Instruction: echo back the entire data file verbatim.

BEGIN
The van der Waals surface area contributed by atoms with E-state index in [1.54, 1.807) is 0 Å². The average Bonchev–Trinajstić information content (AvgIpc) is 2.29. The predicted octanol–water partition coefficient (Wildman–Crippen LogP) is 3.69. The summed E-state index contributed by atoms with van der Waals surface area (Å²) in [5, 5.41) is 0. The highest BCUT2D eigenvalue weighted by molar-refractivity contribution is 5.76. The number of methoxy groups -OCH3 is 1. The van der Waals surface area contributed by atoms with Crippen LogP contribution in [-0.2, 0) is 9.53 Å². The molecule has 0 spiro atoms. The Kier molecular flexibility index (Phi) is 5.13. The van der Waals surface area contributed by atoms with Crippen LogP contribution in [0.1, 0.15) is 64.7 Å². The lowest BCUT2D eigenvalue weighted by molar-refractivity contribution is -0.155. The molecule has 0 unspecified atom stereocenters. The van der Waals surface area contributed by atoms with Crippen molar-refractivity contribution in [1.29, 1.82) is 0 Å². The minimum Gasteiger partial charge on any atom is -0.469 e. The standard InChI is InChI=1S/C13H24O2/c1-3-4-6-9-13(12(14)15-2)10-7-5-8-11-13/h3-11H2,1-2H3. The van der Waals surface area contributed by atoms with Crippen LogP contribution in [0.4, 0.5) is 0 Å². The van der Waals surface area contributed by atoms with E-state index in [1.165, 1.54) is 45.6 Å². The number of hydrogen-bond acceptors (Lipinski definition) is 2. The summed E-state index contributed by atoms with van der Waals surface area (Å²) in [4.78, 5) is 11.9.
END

The van der Waals surface area contributed by atoms with E-state index in [1.54, 1.807) is 0 Å². The average Bonchev–Trinajstić information content (AvgIpc) is 2.29. The predicted octanol–water partition coefficient (Wildman–Crippen LogP) is 3.69. The summed E-state index contributed by atoms with van der Waals surface area (Å²) in [5, 5.41) is 0. The highest BCUT2D eigenvalue weighted by molar-refractivity contribution is 5.76. The number of methoxy groups -OCH3 is 1. The van der Waals surface area contributed by atoms with Crippen LogP contribution in [-0.2, 0) is 9.53 Å². The molecule has 0 spiro atoms. The Kier molecular flexibility index (Phi) is 5.13. The van der Waals surface area contributed by atoms with Crippen LogP contribution in [0.1, 0.15) is 64.7 Å². The lowest BCUT2D eigenvalue weighted by molar-refractivity contribution is -0.155. The molecule has 0 unspecified atom stereocenters. The van der Waals surface area contributed by atoms with Crippen molar-refractivity contribution in [1.29, 1.82) is 0 Å². The minimum Gasteiger partial charge on any atom is -0.469 e. The standard InChI is InChI=1S/C13H24O2/c1-3-4-6-9-13(12(14)15-2)10-7-5-8-11-13/h3-11H2,1-2H3. The van der Waals surface area contributed by atoms with Crippen LogP contribution in [0.4, 0.5) is 0 Å². The van der Waals surface area contributed by atoms with E-state index in [1.165, 1.54) is 45.6 Å². The number of hydrogen-bond acceptors (Lipinski definition) is 2. The summed E-state index contributed by atoms with van der Waals surface area (Å²) in [4.78, 5) is 11.9.